How Ray Kurzweil Keeps Changing the World

November 7, 2001 by John Williams

The inventor whose amazing devices have transformed the lives of the disabled pursues a new dream: Making paraplegics walk again.

There are dreamers. There are genius inventors. And there are humanitarians driven to improve the quality of life and employment opportunities for people with disabilities. What happens when you combine the dreamer, genius, and humanitarian into one person? You get Raymond Kurzweil.

A native of Queens, N.Y., Kurzweil is an inventor credited with many innovations that have aided people with disabilities. These include the first print-to-speech reading program for blind people and the first off-the-shelf large vocabulary speech-recognition software system. He also pioneered the first electronic musical instrument capable of reproducing orchestral sounds.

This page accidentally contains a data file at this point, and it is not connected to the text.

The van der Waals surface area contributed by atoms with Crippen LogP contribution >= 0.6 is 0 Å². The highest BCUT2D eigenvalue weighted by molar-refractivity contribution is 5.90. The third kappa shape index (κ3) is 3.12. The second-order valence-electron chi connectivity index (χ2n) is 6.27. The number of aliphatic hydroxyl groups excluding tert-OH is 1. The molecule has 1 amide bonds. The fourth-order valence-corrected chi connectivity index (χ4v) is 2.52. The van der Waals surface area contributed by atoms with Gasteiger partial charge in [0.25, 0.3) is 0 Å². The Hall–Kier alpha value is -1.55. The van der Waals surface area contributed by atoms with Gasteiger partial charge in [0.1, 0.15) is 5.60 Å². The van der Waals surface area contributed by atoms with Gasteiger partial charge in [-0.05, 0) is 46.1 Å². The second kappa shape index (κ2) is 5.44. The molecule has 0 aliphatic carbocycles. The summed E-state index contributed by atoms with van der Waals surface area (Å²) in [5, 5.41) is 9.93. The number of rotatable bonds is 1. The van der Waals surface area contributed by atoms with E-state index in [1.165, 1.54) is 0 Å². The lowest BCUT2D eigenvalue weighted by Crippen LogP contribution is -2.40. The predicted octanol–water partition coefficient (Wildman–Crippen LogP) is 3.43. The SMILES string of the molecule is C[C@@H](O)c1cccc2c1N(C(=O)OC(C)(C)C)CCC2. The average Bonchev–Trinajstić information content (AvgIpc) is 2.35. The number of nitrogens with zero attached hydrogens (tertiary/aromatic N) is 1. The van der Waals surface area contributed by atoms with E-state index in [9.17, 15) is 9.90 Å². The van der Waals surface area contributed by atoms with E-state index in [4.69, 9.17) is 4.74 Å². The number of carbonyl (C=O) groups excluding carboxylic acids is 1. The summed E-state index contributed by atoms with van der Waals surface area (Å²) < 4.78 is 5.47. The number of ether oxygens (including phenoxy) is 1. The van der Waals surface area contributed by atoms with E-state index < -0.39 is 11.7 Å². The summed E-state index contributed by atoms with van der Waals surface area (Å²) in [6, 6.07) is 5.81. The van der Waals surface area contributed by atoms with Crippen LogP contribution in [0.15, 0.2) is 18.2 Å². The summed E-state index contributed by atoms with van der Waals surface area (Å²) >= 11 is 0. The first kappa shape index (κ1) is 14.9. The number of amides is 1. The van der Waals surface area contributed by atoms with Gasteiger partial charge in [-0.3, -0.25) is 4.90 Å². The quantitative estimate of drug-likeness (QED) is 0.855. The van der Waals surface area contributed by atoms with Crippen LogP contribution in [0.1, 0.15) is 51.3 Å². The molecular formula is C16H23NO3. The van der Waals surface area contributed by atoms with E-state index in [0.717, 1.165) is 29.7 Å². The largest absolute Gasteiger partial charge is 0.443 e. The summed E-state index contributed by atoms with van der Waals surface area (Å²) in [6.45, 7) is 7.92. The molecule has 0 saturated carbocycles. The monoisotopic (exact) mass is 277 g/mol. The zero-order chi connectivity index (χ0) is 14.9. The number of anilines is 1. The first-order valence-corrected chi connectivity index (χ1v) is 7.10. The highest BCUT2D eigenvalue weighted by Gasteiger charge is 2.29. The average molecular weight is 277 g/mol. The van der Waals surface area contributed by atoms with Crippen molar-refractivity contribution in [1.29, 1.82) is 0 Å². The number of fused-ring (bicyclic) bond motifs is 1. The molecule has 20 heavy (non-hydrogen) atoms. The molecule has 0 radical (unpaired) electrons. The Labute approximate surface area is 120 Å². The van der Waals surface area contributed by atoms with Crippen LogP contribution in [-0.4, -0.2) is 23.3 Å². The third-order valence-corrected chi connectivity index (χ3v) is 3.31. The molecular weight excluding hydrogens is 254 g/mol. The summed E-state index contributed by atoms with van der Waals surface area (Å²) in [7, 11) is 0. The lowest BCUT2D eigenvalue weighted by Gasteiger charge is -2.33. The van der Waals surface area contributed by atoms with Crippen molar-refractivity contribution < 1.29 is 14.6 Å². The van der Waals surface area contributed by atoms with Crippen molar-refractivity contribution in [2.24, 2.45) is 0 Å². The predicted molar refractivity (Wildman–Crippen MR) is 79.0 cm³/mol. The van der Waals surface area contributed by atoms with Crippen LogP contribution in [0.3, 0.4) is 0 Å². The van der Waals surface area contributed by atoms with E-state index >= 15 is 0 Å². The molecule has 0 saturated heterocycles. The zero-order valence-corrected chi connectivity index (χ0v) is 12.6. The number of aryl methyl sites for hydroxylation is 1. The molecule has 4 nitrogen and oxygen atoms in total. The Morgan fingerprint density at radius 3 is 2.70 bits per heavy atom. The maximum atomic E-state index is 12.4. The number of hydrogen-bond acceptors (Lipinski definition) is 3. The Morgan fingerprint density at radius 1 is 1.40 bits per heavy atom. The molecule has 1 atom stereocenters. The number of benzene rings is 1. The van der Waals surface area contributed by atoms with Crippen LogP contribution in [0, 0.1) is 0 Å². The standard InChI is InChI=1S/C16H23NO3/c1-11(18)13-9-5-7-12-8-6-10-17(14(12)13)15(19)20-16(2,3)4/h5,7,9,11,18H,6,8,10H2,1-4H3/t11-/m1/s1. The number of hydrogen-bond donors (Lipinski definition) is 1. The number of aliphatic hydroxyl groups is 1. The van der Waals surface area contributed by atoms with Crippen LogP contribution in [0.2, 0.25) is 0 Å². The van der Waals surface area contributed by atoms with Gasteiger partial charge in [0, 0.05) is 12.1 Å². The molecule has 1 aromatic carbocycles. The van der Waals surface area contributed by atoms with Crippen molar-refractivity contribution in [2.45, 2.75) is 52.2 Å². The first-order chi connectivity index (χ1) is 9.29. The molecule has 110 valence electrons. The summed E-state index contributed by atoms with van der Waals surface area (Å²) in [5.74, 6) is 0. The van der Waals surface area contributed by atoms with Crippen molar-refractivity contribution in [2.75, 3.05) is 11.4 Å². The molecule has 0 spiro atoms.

On Apr. 25, Kurzweil accepted the Lemelson-Massachusetts Institute of Technology Award at a ceremony in Washington, D.C. The $500,000 prize is the world’s largest for invention and innovation. In presenting the award, Charles M. West, president of the MIT, said: “Besides being a great scientist and inventor, Ray Kurzweil is a great humanitarian whose life has been totally committed to enhancing the quality of life for people with disabilities through technology.”

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